Governor Tom Wolf of Pennsylvania must make tough decisions. Each year, he must make budget proposals that lessen funding for one sector to help another sector.
This year, one of those decisions is getting under the hooves of many in Pennsylvania’s horse racing industry. Wolf recently proposed taking $204 million from the Pennsylvania Race Horse Development Trust Fund to pay for the new Nellie Bly Tuition Program.
Budget Plan: Equines for Education
When Wolf and his administration revealed their overall plan, it showed that the funds previously earmarked for the racing industry were to be redirected. The new goal for hundreds of millions of dollars in funds was to encourage students to pursue higher education in Pennsylvania via scholarships.
The Nellie Bly Scholarship Program is named after journalist Elly Cochrane, who wrote under the pen name of Nellie Bly. She attended a local university but could not complete her studies, dropping out in the early 1870s due to the high cost of education.
The Pittsburgh-born writer became known for her pioneering investigative journalism for the Pittsburgh Dispatch, making strides in reporting and for women in the field. However, she never finished her studies at the local university due to cost.
Wolf revealed the new program with his budget proposals. The goal is to help more students complete their education at universities in the Pennsylvania State System of Higher Education (PASSHE) after their Pell Grant and other state loans have been exhausted.
Ultimately, Wolf hopes students can graduate with less debt and stay in Pennsylvania to begin their careers. He hopes to help approximately 25,000 students.
However, the scholarship program comes at the cost of $204 million previously allocated for the Race Horse Development Fund.
The 2004 Pennsylvania Race Horse Development and Gaming Act established the fund to offset any declines in racing wagers as a result of new and proliferating slot machine gaming.
In 2017, the state converted it into a trust fund.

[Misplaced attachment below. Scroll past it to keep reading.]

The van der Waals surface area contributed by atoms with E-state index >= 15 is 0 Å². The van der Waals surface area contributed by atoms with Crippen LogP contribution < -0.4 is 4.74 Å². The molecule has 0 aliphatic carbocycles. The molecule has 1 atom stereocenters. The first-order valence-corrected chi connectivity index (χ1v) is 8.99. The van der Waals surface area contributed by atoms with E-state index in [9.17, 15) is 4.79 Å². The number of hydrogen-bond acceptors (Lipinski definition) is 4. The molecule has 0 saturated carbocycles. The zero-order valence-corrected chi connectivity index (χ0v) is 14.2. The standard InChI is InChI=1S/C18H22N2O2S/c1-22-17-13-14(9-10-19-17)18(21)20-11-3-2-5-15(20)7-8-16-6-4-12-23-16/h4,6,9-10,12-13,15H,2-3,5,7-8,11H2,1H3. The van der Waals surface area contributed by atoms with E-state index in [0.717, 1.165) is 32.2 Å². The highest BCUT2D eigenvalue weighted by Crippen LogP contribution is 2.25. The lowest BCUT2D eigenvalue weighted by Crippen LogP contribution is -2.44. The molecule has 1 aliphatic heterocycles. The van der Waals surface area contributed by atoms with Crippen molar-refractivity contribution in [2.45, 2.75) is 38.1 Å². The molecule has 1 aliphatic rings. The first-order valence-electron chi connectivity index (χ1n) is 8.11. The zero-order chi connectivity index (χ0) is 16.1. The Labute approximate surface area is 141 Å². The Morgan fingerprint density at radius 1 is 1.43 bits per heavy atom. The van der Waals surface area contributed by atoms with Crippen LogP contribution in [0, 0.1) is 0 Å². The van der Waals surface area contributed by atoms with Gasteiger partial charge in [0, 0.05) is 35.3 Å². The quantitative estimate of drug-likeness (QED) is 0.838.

Licensed casinos in Pennsylvania pay an assessment of gross terminal revenue from slots, typically capped at 10% or 12%, which go into the fund. The monies are then distributed as follows:
- 80% for race purses
- 16% for breeding, half for Sire Stakes Fund and half for Standardbred Breeders Development Trust Fund
- 4% for health and pension benefits for members of organizations representing owners, trainers, and track employees
- $250,000 of last 4% pays organizations for jockeys and drivers for health and life insurance
In 2018, the total amount of tax generated by slot machines for this fund totalled $242 million.
Racing Industry Angry and Worried
One of the first organizations to express concern over Wolf’s proposal was the Pennsylvania Equine Coalition. Executive Director. Pete Peterson did not mince words, saying the change in funding will
“result in the end of horse racing in Pennsylvania by eviscerating the primary funding source for the purses and breeder incentives that serve as the lifeblood of the industry.”
Pat Chapman, owner of 2004 Kentucky Derby winner Smarty Jones, expressed disbelief.
“I cannot believe that our governor would turn his back on the horse breeding and racing industry. This would be absolutely devastating to so many of us in the horse business.”
Others with immediate concerns included the Pennsylvania Horse Breeders Association, Pennsylvania Horsemen’s Benevolent and Protective Association, and Pennsylvania Thoroughbred Horsemen’s Association. Individuals from all corners of the industry, from breeders to suppliers, have expressed their opposition as well.
Wolf and Lawmakers Defend
Some lawmakers expressed concern about funding the scholarship program at the expense of a valued industry in the state. Many Republicans, like Senate Majority Leader Jake Corman, are hesitant to support the Democratic governor’s proposal but have not traditionally supported the Race Horse Development Trust Fund. Across the aisle, Democrats in the legislature seem inclined to support Wolf.
However, conservative groups like the Commonwealth Foundation have long called for the elimination of the horse racing fund. The two sides of the issue are not drawn down party lines.
Wolf defended his proposal with a simple response. “Let’s bet on our kids instead of bankrolling race horse owners and ensure the viability of the Pennsylvania State System of Higher Education.”
Budget hearings are scheduled to run through March 5.
The new fiscal year will begin on July 1, 2020.